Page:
In Parts 2 and 3, I have argued that John Donne’s Biathanatos is a serious work. But if the author had faith in the cogency of his arguments, why did he decline to share them with the general public? Although Michael Rudick and Margaret Pabst Battin note that it “is common to assume that self-protection was the motive for Donne’s not publishing” (xv), they nevertheless assert that “[h]eterodoxy […] is not likely to be the reason Donne suppressed the book” (xviii). To phrase this another way, Biathanatos is not a heterodoxical work, but rather one that is prone to misinterpretation.
Indeed, such an assessment seems to be shared by the author himself. In a letter addressed to Sir Edward Herbert, Donne expresses his wish to have Biathanatos included within his friend’s library. However, he suggests that his book might be suspected of “new or dangerous doctrine” (Biathanatos 1982 3). And in correspondence with Sir Robert Key, he writes:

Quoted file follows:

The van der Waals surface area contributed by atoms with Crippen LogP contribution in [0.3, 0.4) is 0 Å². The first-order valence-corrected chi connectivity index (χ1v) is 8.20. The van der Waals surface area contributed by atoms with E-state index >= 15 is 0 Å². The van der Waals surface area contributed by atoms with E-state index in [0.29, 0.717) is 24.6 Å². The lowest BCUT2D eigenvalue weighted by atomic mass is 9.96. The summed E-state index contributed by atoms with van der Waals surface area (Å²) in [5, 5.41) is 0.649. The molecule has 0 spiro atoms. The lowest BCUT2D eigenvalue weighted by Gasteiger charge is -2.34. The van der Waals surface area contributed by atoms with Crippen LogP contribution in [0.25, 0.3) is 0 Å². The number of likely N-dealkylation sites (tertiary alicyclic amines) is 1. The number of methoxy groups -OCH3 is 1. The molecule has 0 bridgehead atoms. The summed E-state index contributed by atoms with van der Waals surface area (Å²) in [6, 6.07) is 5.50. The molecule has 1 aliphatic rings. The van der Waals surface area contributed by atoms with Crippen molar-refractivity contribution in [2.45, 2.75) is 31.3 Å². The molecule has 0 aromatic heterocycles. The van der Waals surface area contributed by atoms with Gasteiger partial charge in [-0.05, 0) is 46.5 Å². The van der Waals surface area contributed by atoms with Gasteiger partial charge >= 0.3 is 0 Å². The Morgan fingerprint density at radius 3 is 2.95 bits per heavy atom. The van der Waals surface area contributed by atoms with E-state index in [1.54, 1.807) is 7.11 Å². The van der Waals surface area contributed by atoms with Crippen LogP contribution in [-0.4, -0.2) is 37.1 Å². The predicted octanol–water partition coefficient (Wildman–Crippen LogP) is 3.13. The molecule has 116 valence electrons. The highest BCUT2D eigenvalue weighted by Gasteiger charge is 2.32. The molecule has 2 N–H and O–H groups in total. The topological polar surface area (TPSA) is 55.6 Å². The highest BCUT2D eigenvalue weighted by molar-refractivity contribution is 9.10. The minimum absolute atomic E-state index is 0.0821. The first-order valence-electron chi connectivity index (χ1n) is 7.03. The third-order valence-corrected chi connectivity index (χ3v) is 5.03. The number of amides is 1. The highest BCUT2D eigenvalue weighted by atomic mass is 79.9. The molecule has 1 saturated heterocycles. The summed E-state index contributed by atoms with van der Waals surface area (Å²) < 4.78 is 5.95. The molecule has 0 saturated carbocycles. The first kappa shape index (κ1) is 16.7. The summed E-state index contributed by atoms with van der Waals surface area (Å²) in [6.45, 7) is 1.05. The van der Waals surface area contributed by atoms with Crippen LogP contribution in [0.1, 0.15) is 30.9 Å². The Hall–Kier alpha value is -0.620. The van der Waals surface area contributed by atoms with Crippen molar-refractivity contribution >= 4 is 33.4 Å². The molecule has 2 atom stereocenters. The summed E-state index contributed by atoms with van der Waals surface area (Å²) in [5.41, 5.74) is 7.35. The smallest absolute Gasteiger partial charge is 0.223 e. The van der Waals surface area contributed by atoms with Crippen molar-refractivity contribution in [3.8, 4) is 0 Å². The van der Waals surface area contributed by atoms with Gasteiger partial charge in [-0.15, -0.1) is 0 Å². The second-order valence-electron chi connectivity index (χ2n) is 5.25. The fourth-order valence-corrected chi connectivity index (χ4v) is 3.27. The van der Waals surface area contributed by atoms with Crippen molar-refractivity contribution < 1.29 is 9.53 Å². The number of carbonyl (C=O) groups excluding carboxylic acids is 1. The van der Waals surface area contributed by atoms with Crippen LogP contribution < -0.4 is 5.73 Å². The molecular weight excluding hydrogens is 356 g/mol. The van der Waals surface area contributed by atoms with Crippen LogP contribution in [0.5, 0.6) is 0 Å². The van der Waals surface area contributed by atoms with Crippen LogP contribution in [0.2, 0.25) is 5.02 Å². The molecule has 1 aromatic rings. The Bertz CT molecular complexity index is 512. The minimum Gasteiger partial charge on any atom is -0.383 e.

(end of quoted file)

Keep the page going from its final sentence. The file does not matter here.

I send you another book, to which there belongs this history. It was written by me many years since, and because it is upon a misinterpretable subject, I have always gone so near suppressing it as that it is only not burnt. No hand hath passed upon it to copy it, nor many eyes to read it; only to some particular friends in both universities then, when I writ it, I did communicate it, and I remember I had this answer: that certainly there was a false thread in it, but not easily found. (Biathanatos 1982 4)
Yet as Rudick and Battin note, Donne does not claim that Biathanatos in fact has a “false thread in it,” but only that certain early readers thought as much (xvi). Nonetheless, if he felt that his work was “upon a misinterpretable subject,” which has been borne out by subsequent centuries of critical misapprehension, this seems reason enough to keep it from the press. (more…)